From the most conservative Republicans to the most progressive Democrats, they all have that connection,” she said. ”We’ve had a lot of great conversations, but no aid yet. We’re still out there working 18 hours a day trying to get it.”
“It is bipartisan,” said Mertz, offering a ray of hope for the aisle-crossing that has gone on in sponsoring and supporting music-biz relief bills, even without any votes in sight. “In a world that is so divided, we have something that both sides recognize as important.”
“We’re all waiting to see if there’s some way to bridge the impasse between the two parties,” said Riley. “Our issues are important, but there’s a broader issue: What are (individual) people going to do through the end of the year? How are they gonna survive? You’ve gotta believe that congress at some point will come to its senses, accept their responsibility and move forward. But maybe not. And if not… I don’t know how we’ll survive. I don’t think all of us will survive through the end of the year. And if it goes into next year, there’ll be even fewer of us. It’s a really dangerous and difficult time for all of us.”
As for keeping track of the different bills: “We were told right at the outset that there would not be one bill for our industry,” Riley pointed out. Mertz explained to Thriving Roots’ viewing audience that there are three pieces of legislation in play: The Restart Act is an “industry-agnostic forgivable loan program that would allow businesses up to 5000 employees access to loans based on 2019 revenue, and then forgiveness based on your decrease of revenue.” Then the Stage Our Stages Act is “a grant program that would allow for venues, agencies and talent reps affected by Covid” to apply for aid. Finally, “extending pandemic employment assistance” remains at issue for the tens of thousands of furloughed employees of all these shuttered venues.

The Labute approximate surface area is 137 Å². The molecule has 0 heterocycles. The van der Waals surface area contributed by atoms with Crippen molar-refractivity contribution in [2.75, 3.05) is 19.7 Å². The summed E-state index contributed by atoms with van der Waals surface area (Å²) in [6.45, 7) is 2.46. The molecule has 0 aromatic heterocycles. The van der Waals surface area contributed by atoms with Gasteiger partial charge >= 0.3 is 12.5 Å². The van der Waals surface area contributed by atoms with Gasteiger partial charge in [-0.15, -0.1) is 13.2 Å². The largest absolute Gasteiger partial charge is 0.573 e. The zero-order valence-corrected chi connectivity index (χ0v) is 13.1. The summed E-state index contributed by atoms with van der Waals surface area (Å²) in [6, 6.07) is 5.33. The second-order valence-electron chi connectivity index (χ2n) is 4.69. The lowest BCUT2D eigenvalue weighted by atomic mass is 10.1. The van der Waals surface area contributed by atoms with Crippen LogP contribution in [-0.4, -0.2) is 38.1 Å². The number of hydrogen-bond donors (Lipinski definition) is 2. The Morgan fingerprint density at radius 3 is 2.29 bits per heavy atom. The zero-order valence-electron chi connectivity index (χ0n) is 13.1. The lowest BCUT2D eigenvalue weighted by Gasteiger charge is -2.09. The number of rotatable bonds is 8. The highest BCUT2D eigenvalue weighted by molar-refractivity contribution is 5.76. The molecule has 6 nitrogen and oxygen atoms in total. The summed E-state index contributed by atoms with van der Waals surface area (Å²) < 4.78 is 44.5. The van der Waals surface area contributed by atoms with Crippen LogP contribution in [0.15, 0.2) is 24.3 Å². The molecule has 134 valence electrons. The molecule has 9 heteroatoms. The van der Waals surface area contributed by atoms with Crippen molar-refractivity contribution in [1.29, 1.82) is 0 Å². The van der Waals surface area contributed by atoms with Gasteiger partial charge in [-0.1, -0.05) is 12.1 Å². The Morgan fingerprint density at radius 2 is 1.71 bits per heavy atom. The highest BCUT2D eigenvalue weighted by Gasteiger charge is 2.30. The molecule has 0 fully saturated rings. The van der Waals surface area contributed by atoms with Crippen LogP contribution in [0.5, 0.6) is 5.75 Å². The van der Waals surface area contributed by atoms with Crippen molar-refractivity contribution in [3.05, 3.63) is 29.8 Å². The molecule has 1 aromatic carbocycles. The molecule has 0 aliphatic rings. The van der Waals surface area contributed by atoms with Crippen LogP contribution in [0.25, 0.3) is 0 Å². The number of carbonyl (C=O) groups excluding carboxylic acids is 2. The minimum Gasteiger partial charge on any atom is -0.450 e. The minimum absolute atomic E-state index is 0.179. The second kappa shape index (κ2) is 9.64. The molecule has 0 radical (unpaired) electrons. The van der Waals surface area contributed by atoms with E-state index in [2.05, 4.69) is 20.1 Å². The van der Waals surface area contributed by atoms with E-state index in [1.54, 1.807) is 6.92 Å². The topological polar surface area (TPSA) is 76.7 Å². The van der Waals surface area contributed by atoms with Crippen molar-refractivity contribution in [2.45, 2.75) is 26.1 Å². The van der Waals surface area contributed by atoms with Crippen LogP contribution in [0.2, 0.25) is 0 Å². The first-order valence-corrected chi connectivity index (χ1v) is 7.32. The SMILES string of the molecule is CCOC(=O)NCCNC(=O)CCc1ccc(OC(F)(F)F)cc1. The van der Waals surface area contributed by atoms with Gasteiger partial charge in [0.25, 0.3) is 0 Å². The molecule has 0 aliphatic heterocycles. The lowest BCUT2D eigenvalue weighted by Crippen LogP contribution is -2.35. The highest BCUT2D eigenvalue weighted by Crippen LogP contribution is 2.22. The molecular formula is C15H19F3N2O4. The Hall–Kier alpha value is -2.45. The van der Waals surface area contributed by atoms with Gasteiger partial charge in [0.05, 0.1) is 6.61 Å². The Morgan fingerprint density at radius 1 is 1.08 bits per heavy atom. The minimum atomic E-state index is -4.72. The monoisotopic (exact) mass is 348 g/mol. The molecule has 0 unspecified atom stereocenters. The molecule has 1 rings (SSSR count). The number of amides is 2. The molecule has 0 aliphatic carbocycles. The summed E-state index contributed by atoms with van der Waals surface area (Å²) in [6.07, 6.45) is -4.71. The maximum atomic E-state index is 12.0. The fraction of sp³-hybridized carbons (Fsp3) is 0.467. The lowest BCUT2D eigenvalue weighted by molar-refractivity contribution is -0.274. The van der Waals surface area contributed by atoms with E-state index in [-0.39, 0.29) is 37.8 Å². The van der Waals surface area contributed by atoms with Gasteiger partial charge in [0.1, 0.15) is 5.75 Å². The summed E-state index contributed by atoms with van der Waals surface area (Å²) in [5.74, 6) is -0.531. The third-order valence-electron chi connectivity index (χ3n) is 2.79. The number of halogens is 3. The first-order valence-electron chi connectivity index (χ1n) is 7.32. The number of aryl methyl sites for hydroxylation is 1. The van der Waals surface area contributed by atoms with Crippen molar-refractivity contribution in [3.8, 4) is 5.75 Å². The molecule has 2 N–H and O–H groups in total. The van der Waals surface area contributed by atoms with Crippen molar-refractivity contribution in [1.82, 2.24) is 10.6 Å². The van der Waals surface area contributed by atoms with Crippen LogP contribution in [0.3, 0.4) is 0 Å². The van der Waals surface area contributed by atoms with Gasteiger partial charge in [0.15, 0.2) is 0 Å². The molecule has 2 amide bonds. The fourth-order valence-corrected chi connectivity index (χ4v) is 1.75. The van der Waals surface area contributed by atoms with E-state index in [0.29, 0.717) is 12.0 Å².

You can judge the tenor of things from the name of a new campaign that is launching to support these efforts: “Do Not Abandon Us.”
“If we go to the end of the year without support, there’s no telling if it will come back,” said Dayna. “It could be decades till it comes back, if it does.”
“If these venues go down, they will not be replaced,” added Chris. “There’ll be no way to construct that venue again in the same location or anywhere near it,” he said, pointing out that many clubs and halls exist in cities’ historic cores and are likely to be replaced by other kinds of businesses that can afford higher rents, even if those venues are essential to the culture of their cities. It’ll not just about bringing the venues back but “bringing the communities around them back.”
The St. Paul and the Broken Bones frontman spoke to that. “The weirder the place, the more history of the place, put me in there,” he said. Although his band is a nationally known act that can play bigger halls, Janeway said that whenever they come to New Orleans, they make a point of booking themselves into the smaller and funkier Tipitina’s “for tips,” just for love of the place. And “places like First Ave., where Prince played, those places are so vital to music history… With the older music venues, you lose the character of the city when those places go away. When those corporations come in to buy those places,” as he fears will happen now, “they become very sterile — they come with a lot of mozzarella sticks. Playing sterile places is not my thing. There’s people that took a risk on us when we first started, and corporations aren’t gonna do that.”